RESULTS: We found that decreased plasma LPC-DHA was strongly associated with neurological outcomes and disappearance of difference between gray and white matter in the brain after CA in human patients. In rats, the decreased plasma LPC-DHA was associated with decreased levels of brain LPC-DHA after CA, and supplementing plasma LPC-DHA normalized brain levels of LPC-DHA and alleviated neuronal cell death, activation of astrocytes, and expression of various inflammatory and mitochondrial dynamics genes. We also observed deceased severity of metabolic alterations with LPC-DHA supplementation using untargeted metabolomics analysis. Furthermore, LPC treatment showed a similar protective effect for neurons and astrocytes in mixed primary brain cell cultures.
    INTERPRETATION: The observed neuroprotection accompanied with normalized brain LPC-DHA level by plasma supplementation implicate the importance of preventing the decrease of brain LPC-DHA post-CA for attenuating brain injury. Furthermore, the data supports the causative role of decreased plasma LPC-DHA for brain damage after CA. This article is protected by copyright. All rights reserved.
  7. Trends Endocrinol Metab. 2022 Jan 04. pii: S1043-2760(21)00284-8. [Epub ahead of print]
      Microglia, the resident macrophages of the central nervous system (CNS), play important functions in the healthy and diseased brain. In the emerging field of immunometabolism, progress has been made in understanding how cellular metabolism can orchestrate the key responses of tissue macrophages, such as phagocytosis and inflammation. However, very little is known about the metabolic control of microglia. Lactate, now recognized as a crucial metabolite and a central substrate in metabolic flexibility, is emerging not only as a novel bioenergetic fuel for microglial metabolism but also as a potential modulator of cellular function. Parallels with macrophages will help in understanding how microglial lactate metabolism is implicated in brain physiology and pathology, and how it could be targeted for therapeutic purposes.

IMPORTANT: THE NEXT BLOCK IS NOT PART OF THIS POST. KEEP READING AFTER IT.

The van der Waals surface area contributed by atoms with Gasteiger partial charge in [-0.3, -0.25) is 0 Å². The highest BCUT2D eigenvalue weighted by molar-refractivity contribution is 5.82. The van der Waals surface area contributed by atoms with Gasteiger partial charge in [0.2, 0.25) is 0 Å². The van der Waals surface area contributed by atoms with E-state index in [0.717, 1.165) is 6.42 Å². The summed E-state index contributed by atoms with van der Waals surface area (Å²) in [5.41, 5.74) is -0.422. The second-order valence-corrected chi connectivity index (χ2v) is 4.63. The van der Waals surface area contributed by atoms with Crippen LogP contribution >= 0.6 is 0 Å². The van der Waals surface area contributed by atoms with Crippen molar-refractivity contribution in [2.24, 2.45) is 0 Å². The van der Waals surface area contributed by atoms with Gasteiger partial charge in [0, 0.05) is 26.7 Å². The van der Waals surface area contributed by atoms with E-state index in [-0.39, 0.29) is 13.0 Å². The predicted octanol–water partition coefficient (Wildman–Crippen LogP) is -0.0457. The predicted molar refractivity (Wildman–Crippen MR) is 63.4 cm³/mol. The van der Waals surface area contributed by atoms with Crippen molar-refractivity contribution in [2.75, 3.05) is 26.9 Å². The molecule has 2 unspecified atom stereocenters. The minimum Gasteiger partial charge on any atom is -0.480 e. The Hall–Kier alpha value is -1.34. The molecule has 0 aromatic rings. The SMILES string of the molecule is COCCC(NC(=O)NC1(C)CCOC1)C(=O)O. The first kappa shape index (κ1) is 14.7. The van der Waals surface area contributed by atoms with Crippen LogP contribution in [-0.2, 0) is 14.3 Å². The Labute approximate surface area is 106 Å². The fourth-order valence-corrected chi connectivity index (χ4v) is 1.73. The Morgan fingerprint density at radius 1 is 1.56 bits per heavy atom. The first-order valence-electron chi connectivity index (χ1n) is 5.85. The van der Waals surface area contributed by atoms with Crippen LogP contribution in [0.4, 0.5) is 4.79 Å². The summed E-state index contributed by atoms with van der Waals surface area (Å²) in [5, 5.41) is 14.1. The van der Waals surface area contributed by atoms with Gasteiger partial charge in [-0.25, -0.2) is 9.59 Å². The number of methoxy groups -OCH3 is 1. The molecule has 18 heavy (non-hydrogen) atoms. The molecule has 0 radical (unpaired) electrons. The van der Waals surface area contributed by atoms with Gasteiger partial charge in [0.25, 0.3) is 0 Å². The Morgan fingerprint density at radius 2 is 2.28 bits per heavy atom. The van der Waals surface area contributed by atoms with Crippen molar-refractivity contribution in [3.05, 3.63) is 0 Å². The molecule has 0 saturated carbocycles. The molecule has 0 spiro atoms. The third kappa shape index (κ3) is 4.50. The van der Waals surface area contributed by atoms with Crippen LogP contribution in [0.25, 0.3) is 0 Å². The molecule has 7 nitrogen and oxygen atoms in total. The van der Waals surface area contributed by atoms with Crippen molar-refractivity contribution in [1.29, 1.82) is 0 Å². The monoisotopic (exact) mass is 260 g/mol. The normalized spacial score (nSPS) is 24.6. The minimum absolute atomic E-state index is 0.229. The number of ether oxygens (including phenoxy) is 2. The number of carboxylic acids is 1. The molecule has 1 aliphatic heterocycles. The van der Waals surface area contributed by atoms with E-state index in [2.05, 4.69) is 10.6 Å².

Keywords:  CNS disease; lactate; metabolism; microglia; synaptic function
  8. Front Mol Neurosci. 2021 ;14 793004
      The glucagon-like peptide-1 (GLP-1) plays important roles in the regulation of food intake and energy metabolism. Peripheral or central GLP-1 suppresses food intake and reduces body weight. The electrophysiological properties of neurons in the mammalian central nervous system reflect the neuronal excitability and the functional organization of the brain. Recent studies focus on elucidating GLP-1-induced suppression of feeding behaviors and modulation of neuronal electrophysiological properties in several brain regions. Here, we summarize that activation of GLP-1 receptor (GLP-1R) suppresses food intake and induces postsynaptic depolarization of membrane potential and/or presynaptic modulation of glutamatergic or GABAergic neurotransmission in brain nuclei located within the medulla oblongata, pons, mesencephalon, diencephalon, and telencephalon. This review may provide a background to guide future research about the cellular mechanisms of GLP-1-induced feeding inhibition.
    Keywords:  GLP-1; electrophysiological property; feeding behavior; spontaneous firing activity; synaptic transmission
  9. BMC Biol. 2022 Jan 07. 20(1): 12